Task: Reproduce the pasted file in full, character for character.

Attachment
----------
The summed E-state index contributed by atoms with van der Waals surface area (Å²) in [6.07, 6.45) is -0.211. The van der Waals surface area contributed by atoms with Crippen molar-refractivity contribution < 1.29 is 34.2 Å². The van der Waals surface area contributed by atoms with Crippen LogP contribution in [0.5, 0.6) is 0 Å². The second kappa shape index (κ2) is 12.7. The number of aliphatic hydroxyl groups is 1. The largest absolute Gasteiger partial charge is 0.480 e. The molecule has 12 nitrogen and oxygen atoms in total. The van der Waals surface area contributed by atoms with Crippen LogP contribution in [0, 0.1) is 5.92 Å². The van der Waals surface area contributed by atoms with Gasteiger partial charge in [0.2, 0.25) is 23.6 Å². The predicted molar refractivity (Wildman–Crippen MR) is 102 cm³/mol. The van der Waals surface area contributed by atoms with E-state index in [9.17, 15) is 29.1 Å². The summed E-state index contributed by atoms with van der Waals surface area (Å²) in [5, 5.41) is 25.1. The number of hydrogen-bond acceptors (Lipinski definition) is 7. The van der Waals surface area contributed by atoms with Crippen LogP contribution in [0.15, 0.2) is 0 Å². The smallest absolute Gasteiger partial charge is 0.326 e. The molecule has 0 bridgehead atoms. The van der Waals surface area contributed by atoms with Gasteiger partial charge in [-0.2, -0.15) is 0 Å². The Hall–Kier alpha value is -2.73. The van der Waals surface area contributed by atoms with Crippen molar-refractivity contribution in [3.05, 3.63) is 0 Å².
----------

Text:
The summed E-state index contributed by atoms with van der Waals surface area (Å²) in [6.07, 6.45) is -0.211. The van der Waals surface area contributed by atoms with Crippen molar-refractivity contribution < 1.29 is 34.2 Å². The van der Waals surface area contributed by atoms with Crippen LogP contribution in [0.5, 0.6) is 0 Å². The second kappa shape index (κ2) is 12.7. The number of aliphatic hydroxyl groups is 1. The largest absolute Gasteiger partial charge is 0.480 e. The molecule has 12 nitrogen and oxygen atoms in total. The van der Waals surface area contributed by atoms with Crippen LogP contribution in [0, 0.1) is 5.92 Å². The van der Waals surface area contributed by atoms with Gasteiger partial charge in [0.2, 0.25) is 23.6 Å². The predicted molar refractivity (Wildman–Crippen MR) is 102 cm³/mol. The van der Waals surface area contributed by atoms with E-state index in [9.17, 15) is 29.1 Å². The summed E-state index contributed by atoms with van der Waals surface area (Å²) in [5, 5.41) is 25.1. The number of hydrogen-bond acceptors (Lipinski definition) is 7. The van der Waals surface area contributed by atoms with Crippen LogP contribution in [0.15, 0.2) is 0 Å². The smallest absolute Gasteiger partial charge is 0.326 e. The molecule has 0 bridgehead atoms. The van der Waals surface area contributed by atoms with Gasteiger partial charge in [-0.2, -0.15) is 0 Å². The Hall–Kier alpha value is -2.73. The van der Waals surface area contributed by atoms with Crippen molar-refractivity contribution in [3.05, 3.63) is 0 Å².